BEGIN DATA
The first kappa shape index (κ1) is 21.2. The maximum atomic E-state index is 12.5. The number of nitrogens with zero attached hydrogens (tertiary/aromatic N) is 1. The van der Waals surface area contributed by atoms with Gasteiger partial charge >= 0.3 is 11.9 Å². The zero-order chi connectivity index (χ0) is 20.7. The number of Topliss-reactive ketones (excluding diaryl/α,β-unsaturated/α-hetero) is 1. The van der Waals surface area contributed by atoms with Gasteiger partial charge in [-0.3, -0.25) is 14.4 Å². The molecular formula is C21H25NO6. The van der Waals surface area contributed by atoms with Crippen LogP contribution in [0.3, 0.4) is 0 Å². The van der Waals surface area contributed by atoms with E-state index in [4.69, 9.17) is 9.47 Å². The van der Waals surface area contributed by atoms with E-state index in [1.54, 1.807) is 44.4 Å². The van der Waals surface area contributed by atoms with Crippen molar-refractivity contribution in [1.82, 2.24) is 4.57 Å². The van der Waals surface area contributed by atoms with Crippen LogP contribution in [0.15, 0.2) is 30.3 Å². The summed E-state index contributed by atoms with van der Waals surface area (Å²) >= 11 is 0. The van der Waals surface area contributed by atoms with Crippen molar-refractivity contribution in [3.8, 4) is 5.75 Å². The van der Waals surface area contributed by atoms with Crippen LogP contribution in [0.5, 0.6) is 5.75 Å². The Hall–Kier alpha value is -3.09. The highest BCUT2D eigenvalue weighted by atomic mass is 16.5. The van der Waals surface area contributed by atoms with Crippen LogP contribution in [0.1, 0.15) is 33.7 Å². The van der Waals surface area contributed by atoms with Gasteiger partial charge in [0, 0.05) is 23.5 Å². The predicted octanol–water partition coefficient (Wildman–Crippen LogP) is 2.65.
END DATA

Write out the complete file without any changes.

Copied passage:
The first kappa shape index (κ1) is 21.2. The maximum atomic E-state index is 12.5. The number of nitrogens with zero attached hydrogens (tertiary/aromatic N) is 1. The van der Waals surface area contributed by atoms with Gasteiger partial charge >= 0.3 is 11.9 Å². The zero-order chi connectivity index (χ0) is 20.7. The number of Topliss-reactive ketones (excluding diaryl/α,β-unsaturated/α-hetero) is 1. The van der Waals surface area contributed by atoms with Gasteiger partial charge in [-0.3, -0.25) is 14.4 Å². The molecular formula is C21H25NO6. The van der Waals surface area contributed by atoms with Crippen LogP contribution in [0.3, 0.4) is 0 Å². The van der Waals surface area contributed by atoms with E-state index in [4.69, 9.17) is 9.47 Å². The van der Waals surface area contributed by atoms with E-state index in [1.54, 1.807) is 44.4 Å². The van der Waals surface area contributed by atoms with Crippen molar-refractivity contribution in [1.82, 2.24) is 4.57 Å². The van der Waals surface area contributed by atoms with Crippen LogP contribution in [0.15, 0.2) is 30.3 Å². The summed E-state index contributed by atoms with van der Waals surface area (Å²) >= 11 is 0. The van der Waals surface area contributed by atoms with Crippen molar-refractivity contribution in [3.8, 4) is 5.75 Å². The van der Waals surface area contributed by atoms with Crippen LogP contribution in [0.5, 0.6) is 5.75 Å². The Hall–Kier alpha value is -3.09. The highest BCUT2D eigenvalue weighted by atomic mass is 16.5. The van der Waals surface area contributed by atoms with Crippen LogP contribution in [0.1, 0.15) is 33.7 Å². The van der Waals surface area contributed by atoms with Gasteiger partial charge in [0, 0.05) is 23.5 Å². The predicted octanol–water partition coefficient (Wildman–Crippen LogP) is 2.65.